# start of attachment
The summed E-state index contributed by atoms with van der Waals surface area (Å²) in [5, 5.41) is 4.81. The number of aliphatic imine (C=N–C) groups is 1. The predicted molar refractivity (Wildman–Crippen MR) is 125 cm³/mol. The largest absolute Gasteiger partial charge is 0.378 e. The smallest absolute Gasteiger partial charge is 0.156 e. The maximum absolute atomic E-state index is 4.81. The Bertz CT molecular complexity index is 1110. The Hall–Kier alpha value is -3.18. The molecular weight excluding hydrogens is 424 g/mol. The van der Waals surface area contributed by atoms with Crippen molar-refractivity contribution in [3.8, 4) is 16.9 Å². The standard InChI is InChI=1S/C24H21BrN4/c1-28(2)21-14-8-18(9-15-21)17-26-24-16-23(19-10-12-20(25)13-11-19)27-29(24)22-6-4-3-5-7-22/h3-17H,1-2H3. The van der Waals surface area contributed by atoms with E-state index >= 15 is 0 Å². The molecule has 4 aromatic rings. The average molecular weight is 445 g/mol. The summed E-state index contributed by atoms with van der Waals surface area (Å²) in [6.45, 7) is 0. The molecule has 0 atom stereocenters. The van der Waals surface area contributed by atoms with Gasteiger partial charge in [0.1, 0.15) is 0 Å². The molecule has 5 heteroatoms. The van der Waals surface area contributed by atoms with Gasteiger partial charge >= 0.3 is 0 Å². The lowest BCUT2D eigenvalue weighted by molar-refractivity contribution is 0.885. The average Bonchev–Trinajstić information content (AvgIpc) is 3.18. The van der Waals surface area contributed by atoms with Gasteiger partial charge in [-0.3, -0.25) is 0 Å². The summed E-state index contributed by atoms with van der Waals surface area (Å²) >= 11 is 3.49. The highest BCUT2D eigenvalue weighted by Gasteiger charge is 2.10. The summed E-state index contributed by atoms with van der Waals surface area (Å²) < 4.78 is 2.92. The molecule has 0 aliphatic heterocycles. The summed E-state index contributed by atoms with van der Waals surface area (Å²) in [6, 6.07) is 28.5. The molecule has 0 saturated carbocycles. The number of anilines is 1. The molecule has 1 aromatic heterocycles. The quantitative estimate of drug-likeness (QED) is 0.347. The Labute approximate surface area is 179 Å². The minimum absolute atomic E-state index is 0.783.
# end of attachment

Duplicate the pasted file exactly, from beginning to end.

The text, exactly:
The summed E-state index contributed by atoms with van der Waals surface area (Å²) in [5, 5.41) is 4.81. The number of aliphatic imine (C=N–C) groups is 1. The predicted molar refractivity (Wildman–Crippen MR) is 125 cm³/mol. The largest absolute Gasteiger partial charge is 0.378 e. The smallest absolute Gasteiger partial charge is 0.156 e. The maximum absolute atomic E-state index is 4.81. The Bertz CT molecular complexity index is 1110. The Hall–Kier alpha value is -3.18. The molecular weight excluding hydrogens is 424 g/mol. The van der Waals surface area contributed by atoms with Crippen molar-refractivity contribution in [3.8, 4) is 16.9 Å². The standard InChI is InChI=1S/C24H21BrN4/c1-28(2)21-14-8-18(9-15-21)17-26-24-16-23(19-10-12-20(25)13-11-19)27-29(24)22-6-4-3-5-7-22/h3-17H,1-2H3. The van der Waals surface area contributed by atoms with E-state index >= 15 is 0 Å². The molecule has 4 aromatic rings. The average molecular weight is 445 g/mol. The summed E-state index contributed by atoms with van der Waals surface area (Å²) in [6.45, 7) is 0. The molecule has 0 atom stereocenters. The van der Waals surface area contributed by atoms with Gasteiger partial charge in [0.1, 0.15) is 0 Å². The molecule has 5 heteroatoms. The van der Waals surface area contributed by atoms with Gasteiger partial charge >= 0.3 is 0 Å². The lowest BCUT2D eigenvalue weighted by molar-refractivity contribution is 0.885. The average Bonchev–Trinajstić information content (AvgIpc) is 3.18. The van der Waals surface area contributed by atoms with Gasteiger partial charge in [-0.3, -0.25) is 0 Å². The summed E-state index contributed by atoms with van der Waals surface area (Å²) >= 11 is 3.49. The highest BCUT2D eigenvalue weighted by Gasteiger charge is 2.10. The summed E-state index contributed by atoms with van der Waals surface area (Å²) < 4.78 is 2.92. The molecule has 0 aliphatic heterocycles. The summed E-state index contributed by atoms with van der Waals surface area (Å²) in [6, 6.07) is 28.5. The molecule has 0 saturated carbocycles. The number of anilines is 1. The molecule has 1 aromatic heterocycles. The quantitative estimate of drug-likeness (QED) is 0.347. The Labute approximate surface area is 179 Å². The minimum absolute atomic E-state index is 0.783.